previous next

Louder than ten thousand thunders is the call which this day (July 4) utters in the ears of all men in whose veins flows the blood of Africa, and whose color has been the badge of slavery. The accumulated woes of many generations give direction and emphasis to the duty of to-day. The opportunity of years, now crowded into an hour, now visits you, and beckons, entreats, commands, you to come, come now, come instantly, come with a shout, and receive the baptism which is to admit you into the glorious company of the peoples, of every clime and of every hue, who, by their own blood, have vindicated their right to all the blessings and all the powers of liberty, and to whose own right arms the Lord of hosts has given the victory.

The controversy on the matter of payment continued for more than a year; the Government refusing to pay the men more than seven dollars a month, or the chaplains the pay due to their rank, which created great dissatisfaction among the men. The Legislature of Massachusetts appropriated money to make up the deficiency; and the Governor appointed Major James Sturgis, of Boston, assistant Adjutant-General, to proceed to South Carolina to make the payment; but the men refused to receive it. They demanded from the General Government equal pay with other United States volunteers. They were greatly in need of money, and their families were suffering at home; yet they resolutely determined to receive no pay unless they received full pay. The matter in June, 1864, was referred by the President to Mr. Bates, the Attorney-General of the United States, who gave a learned and elaborate opinion, in which he sustained every point which the Governor had taken. The following is the concluding paragraph of Mr. Bates's opinion:—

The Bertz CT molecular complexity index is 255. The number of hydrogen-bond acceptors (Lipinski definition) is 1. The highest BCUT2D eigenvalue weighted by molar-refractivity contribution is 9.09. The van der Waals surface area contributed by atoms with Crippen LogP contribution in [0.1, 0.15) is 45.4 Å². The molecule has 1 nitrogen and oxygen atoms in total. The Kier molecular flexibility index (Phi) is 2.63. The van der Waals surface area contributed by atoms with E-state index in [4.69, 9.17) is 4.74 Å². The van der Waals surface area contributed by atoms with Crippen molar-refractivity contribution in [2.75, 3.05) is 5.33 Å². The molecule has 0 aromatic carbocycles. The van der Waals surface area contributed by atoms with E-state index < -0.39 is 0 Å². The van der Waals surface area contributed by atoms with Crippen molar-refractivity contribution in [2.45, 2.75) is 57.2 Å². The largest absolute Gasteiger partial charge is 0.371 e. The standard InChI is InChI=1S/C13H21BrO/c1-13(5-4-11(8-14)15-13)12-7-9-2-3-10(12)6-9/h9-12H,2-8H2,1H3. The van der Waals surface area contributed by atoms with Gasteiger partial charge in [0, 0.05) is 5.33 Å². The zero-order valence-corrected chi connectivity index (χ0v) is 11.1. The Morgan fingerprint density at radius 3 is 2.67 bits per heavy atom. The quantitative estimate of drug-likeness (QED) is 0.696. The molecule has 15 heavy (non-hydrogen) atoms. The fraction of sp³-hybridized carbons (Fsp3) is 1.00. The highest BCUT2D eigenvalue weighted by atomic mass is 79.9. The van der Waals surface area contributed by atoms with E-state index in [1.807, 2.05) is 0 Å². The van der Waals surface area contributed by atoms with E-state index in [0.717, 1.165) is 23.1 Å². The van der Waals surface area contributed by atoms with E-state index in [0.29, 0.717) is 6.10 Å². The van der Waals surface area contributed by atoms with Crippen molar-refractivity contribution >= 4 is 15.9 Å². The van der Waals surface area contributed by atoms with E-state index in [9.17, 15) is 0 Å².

In view, therefore, of the foregoing considerations, I give it to you, unhesitatingly, as my opinion, that the same pay, bounty, and clothing are allowed by law to the persons of color referred to in your communication, and who were enlisted and mustered into the military service of the United States between the months of December, 1862, and the 16th of June, 1864, as are, by the laws existing at the times of the enlistments of said persons, authorized and provided for, and allowed to other soldiers in the volunteer forces of the United States of like arms of the service.

Creative Commons License
This work is licensed under a Creative Commons Attribution-ShareAlike 3.0 United States License.

An XML version of this text is available for download, with the additional restriction that you offer Perseus any modifications you make. Perseus provides credit for all accepted changes, storing new additions in a versioning system.

hide Places (automatically extracted)

View a map of the most frequently mentioned places in this document.

Sort places alphabetically, as they appear on the page, by frequency
Click on a place to search for it in this document.
United States (United States) (3)
South Carolina (South Carolina, United States) (1)

Download Pleiades ancient places geospacial dataset for this text.

hide People (automatically extracted)
Sort people alphabetically, as they appear on the page, by frequency
Click on a person to search for him/her in this document.
Moses Bates (2)
James Sturgis (1)
hide Dates (automatically extracted)
Sort dates alphabetically, as they appear on the page, by frequency
Click on a date to search for it in this document.
June 16th, 1864 AD (1)
June, 1864 AD (1)
December, 1862 AD (1)
July 4th (1)
hide Display Preferences
Greek Display:
Arabic Display:
View by Default:
Browse Bar: